Wednesday, 18 February 2015

Details: Stamp Machines and foot-printed map (Rotterdam Central Station)

Genpei Akasegawa (RIP) is a major inspiration for this blog.  In the mid 80s, he and several other Japanese architects/artists founded the Roadway Observation (RoJo) Society. This group produced tremendous fieldwork on observations and recordings of objects in the urban environments, objects that are often otherwise overlooked and ignored. I think the keyword is objects. The group was not primarily interested in contexts or in the broader social/cultural structures in which these objects existed. They simply took pleasure in admiring the details of the littlest things. Another way to describe their practice was 'Street Detailing'. 

I'm considering copying/echoing some of this group's methodologies in Rotterdam. I want to go hunt for Genpei Akasegawa's Thomassons, and I want to imitate Joji Hayashi's process of observing and typifying manhole covers. Before I do any of that, I thought I would do smaller spontaneous sessions to test the waters. The other night I tried to perform some detailing in Rotterdam Central Station. I'll talk about some objects I saw.

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Two stempelautomaten, or 'stamp machines', are located outside the main Metro entrance in Rotterdam's Central Station. If you were living in the Netherlands before 2010 or so, you might remember that before the OV Chipkaart system was introduced, we used paper tickets for public transport, and the tickets had to be stamped by the stempelautomaat to be validated.  These yellow porters were made figures of authority. It was only with their approval that we were allowed to travel. It was kind of like going through customs at the boarder and needing to have your passport stamped by some bureaucrat. In truth, machines of this nature can be the perfect bureaucrat. 

Alas, the glory days of the yellow bureaucrats had passed, the paper tickets are now completely phased out (since July 2014), and the stamp machines are put out of work. If an innovative repurposing does not come into the picture soon, these machines are also practically put on death row. Currently they are tied up to metal poles in this busy transit spot for (shameful) public display of a medieval fashion, made examples of as bureaucratic figures from a bygone era who had become useless and obsolete. The two machines, numbered 15 and 16, are kept alive for now, as they're still each hooked into the power supply. I don't know when they will finally be disposed, but you can drop by and offer them some consolation before it's too late. Maybe even give them a hug. It really helps to get a hug when you're feeling useless, no?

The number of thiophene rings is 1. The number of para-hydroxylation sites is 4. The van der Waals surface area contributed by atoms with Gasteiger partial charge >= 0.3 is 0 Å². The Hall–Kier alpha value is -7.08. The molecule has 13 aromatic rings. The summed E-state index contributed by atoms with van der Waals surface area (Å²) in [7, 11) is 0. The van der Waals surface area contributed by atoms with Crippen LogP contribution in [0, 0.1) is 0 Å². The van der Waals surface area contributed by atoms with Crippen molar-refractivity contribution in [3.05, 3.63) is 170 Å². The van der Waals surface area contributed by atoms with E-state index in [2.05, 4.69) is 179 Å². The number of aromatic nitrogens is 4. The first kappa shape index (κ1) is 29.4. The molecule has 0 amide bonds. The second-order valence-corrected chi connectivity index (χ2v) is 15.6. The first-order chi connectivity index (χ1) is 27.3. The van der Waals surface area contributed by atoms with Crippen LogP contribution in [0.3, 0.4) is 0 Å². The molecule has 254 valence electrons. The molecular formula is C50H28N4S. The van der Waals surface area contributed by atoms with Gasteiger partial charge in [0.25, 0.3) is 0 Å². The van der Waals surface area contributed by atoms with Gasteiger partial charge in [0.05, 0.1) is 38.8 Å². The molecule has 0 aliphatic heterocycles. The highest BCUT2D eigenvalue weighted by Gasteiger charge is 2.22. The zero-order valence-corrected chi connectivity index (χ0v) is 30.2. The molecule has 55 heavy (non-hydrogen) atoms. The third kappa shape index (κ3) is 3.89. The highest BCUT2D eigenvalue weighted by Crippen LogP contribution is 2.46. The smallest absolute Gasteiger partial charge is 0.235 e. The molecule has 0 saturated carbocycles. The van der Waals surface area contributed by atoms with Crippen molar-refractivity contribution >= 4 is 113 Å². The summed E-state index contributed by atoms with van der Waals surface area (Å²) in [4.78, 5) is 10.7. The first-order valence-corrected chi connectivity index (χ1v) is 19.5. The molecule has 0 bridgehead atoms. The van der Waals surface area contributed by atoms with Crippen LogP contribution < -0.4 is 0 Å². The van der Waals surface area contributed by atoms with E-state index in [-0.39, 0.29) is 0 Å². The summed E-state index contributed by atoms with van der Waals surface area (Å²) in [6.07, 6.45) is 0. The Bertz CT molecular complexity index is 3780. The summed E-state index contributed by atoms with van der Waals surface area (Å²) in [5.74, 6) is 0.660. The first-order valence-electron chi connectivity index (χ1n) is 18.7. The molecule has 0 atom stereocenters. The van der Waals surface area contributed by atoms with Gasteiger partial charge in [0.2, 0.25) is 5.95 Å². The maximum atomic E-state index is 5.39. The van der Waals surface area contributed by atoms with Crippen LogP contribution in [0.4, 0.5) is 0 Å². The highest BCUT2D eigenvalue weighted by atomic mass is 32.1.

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These are the granite stairs at the bottom of the metro exit toward the bus stations in Rotterdam Central. At the lowest stair there is a strip of exposed cement. I'm not sure what's the functionality of this design but I've seen it on several of these granite stairs in Central Station. I would like to figure  out their original purpose soon.

Anyways I paid specific attention to the ones in the picture because they are imprinted with distinguishing patterns. These were probably footprints on wet cement. But they look like maps of some areas in Rotterdam's inner city (near the river). It is most likely a random pattern and this map-look is a beautiful illusion. But let's envision alternative scenarios where it is not:


What if... the inner city map is patternised and strategically used as decoration around the exits of public transport stations? 

What if... special shoes were issued for those (cement pourers) employed by the municipality, shoes that have the city map engraved onto their soles? And extending this shoe idea, what if your footprint actually prints something meaningful, and by simply walking about you are taking your city to every place you've been to? People had tried to put maps on shoes, but I haven't seen anyone try to put maps under them. Those would be the perfect shoes to express someone's emotional connection to a specific city. Imagine that wherever you walk to in the world, you are still always walking on the streets of your hometown...

Maps can be the best kind of summary of how a city physically IS. It is, then, extremely suitable to use this visual summary for symbolic purposes. Appropriating maps into usable symbols and patterns is, I think, a crucial design task for every city and even every city district.

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